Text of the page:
• 101% increase

  • Airborne Express-Revenues

    • 1990-1991: $7015-7688

      • 9.6%*

  • Airborne Express-Revenues

    • 1992-1997: $7550-11,520

      • 50%


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Global Expansion

  • Only 6% ($78 Million) of Total Assets were invested internationally

    • Fed Ex -19% and UPS-12%

  • “There are no significant service advantages which would justify the operation of our own aircraft on international routes”

    • Airborne used commercial airlines and local partners for international shipping


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Today- DHL

  • DHL acquired Airborne Express August 14, 2003

    • Global company-headquartered in London (Deutsche Post World Net)

  • World’s largest international air express network

  • Available to over 220 countries worldwide

  • They own and operate the majority (2/3rds) of offices worldwide

    • This is far greater than their competitors

  • Faster transit times, smooth customs clearance, simplified billing, and effective shipping tracking are a result of dedicated personnel


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Competitor Analysis Strengths

  • Concentration in metropolitan areas

  • Owns airport

  • Product Differentiation: 3 Ways

    • No Retail Service Centers

    • Used Independent Contractors

    • Cheaper but later delivery


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OOPS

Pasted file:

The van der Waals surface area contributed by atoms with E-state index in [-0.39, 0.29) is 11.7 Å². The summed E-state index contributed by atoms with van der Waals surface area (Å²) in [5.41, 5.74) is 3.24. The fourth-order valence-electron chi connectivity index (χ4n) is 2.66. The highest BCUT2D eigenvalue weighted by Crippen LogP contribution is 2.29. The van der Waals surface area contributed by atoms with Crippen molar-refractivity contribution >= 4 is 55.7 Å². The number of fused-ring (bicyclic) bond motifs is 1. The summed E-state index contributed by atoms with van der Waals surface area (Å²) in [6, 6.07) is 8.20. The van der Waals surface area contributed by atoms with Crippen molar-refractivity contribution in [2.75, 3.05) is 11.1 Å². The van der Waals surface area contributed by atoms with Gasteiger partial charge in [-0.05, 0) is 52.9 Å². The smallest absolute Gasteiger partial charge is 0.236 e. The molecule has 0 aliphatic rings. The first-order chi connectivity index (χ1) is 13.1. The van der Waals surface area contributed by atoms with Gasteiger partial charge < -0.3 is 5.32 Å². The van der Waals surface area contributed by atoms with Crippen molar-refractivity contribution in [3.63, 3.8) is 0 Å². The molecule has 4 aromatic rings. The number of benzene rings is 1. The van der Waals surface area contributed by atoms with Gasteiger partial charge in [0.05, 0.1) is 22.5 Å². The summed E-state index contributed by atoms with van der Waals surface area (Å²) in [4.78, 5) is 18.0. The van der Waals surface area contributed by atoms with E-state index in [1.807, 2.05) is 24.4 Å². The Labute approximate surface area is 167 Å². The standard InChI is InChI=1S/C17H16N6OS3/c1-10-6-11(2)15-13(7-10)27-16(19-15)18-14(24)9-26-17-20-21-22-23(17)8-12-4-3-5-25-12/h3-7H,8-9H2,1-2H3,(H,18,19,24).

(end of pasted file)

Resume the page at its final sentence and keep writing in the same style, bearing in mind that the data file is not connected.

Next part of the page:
“ When it comes to technology, Airborne doesn’t add on bells and whistles. We use our competitors as guinea pigs. Let them try out the new stuff and see what works”.


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Strengths

  • Concentration in metropolitan areas

    • Exploited Core competencies

    • Owns airport

  • Product Differentiation: 3 Ways

    • No Retail Service Centers

    • Used Independent Contractors

    • Cheaper but later delivery


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Weaknesses

  • Technology

  • Wages to their Employees

  • Efficiency and Reliability

  • Globalization


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Analysis


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Conclusions

  • Weaknesses counter-acted strengths

    • Metropolitan areas vs. Efficiency

    • Owns Airport vs. Globalization

    • Product Differentiation vs. Efficiency


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Recommendations

  • Be a leader not a follower

    • Stay ahead of the competition

  • Know customers and what’s important to them

  • Keep low price differentiation but not at expense of efficiency

  • Continuous Improvement & Growth

    • Avoid being comfortable

    • Search for different markets/geographic locations